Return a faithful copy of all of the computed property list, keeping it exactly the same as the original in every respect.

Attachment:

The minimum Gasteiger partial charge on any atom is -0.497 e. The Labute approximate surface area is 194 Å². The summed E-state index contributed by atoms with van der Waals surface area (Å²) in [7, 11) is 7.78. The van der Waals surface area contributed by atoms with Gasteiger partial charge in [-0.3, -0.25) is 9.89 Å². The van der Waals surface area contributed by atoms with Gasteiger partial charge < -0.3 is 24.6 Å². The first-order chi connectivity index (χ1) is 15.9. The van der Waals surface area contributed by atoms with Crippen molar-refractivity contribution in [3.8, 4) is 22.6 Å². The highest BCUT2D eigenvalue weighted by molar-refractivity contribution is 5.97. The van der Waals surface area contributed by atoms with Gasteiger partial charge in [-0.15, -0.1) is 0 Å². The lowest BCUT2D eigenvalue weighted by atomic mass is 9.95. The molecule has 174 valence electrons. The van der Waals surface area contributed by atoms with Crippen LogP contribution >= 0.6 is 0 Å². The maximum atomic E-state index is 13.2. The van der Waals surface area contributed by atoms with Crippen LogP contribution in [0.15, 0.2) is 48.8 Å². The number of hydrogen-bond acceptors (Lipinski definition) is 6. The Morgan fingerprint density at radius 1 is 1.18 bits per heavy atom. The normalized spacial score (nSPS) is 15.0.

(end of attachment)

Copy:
The minimum Gasteiger partial charge on any atom is -0.497 e. The Labute approximate surface area is 194 Å². The summed E-state index contributed by atoms with van der Waals surface area (Å²) in [7, 11) is 7.78. The van der Waals surface area contributed by atoms with Gasteiger partial charge in [-0.3, -0.25) is 9.89 Å². The van der Waals surface area contributed by atoms with Gasteiger partial charge < -0.3 is 24.6 Å². The first-order chi connectivity index (χ1) is 15.9. The van der Waals surface area contributed by atoms with Crippen molar-refractivity contribution in [3.8, 4) is 22.6 Å². The highest BCUT2D eigenvalue weighted by molar-refractivity contribution is 5.97. The van der Waals surface area contributed by atoms with Gasteiger partial charge in [-0.15, -0.1) is 0 Å². The lowest BCUT2D eigenvalue weighted by atomic mass is 9.95. The molecule has 174 valence electrons. The van der Waals surface area contributed by atoms with Crippen LogP contribution >= 0.6 is 0 Å². The maximum atomic E-state index is 13.2. The van der Waals surface area contributed by atoms with Crippen LogP contribution in [0.15, 0.2) is 48.8 Å². The number of hydrogen-bond acceptors (Lipinski definition) is 6. The Morgan fingerprint density at radius 1 is 1.18 bits per heavy atom. The normalized spacial score (nSPS) is 15.0.